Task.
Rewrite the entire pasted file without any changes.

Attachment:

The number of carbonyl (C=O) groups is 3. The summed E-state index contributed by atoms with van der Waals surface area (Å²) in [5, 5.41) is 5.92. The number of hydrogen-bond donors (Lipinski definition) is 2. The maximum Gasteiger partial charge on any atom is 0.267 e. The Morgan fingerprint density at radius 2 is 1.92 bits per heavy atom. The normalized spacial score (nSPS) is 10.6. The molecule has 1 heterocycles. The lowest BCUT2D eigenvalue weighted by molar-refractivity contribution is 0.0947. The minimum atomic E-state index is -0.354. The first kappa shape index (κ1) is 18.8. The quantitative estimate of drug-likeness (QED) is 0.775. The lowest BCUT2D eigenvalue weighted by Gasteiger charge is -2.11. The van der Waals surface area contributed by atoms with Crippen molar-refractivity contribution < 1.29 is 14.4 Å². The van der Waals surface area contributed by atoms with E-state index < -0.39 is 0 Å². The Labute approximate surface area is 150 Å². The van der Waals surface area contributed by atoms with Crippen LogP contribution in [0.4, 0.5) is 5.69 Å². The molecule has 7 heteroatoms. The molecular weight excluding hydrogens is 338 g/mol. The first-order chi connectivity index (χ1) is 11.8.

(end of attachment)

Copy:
The number of carbonyl (C=O) groups is 3. The summed E-state index contributed by atoms with van der Waals surface area (Å²) in [5, 5.41) is 5.92. The number of hydrogen-bond donors (Lipinski definition) is 2. The maximum Gasteiger partial charge on any atom is 0.267 e. The Morgan fingerprint density at radius 2 is 1.92 bits per heavy atom. The normalized spacial score (nSPS) is 10.6. The molecule has 1 heterocycles. The lowest BCUT2D eigenvalue weighted by molar-refractivity contribution is 0.0947. The minimum atomic E-state index is -0.354. The first kappa shape index (κ1) is 18.8. The quantitative estimate of drug-likeness (QED) is 0.775. The lowest BCUT2D eigenvalue weighted by Gasteiger charge is -2.11. The van der Waals surface area contributed by atoms with Crippen molar-refractivity contribution < 1.29 is 14.4 Å². The van der Waals surface area contributed by atoms with E-state index < -0.39 is 0 Å². The Labute approximate surface area is 150 Å². The van der Waals surface area contributed by atoms with Crippen LogP contribution in [0.4, 0.5) is 5.69 Å². The molecule has 7 heteroatoms. The molecular weight excluding hydrogens is 338 g/mol. The first-order chi connectivity index (χ1) is 11.8.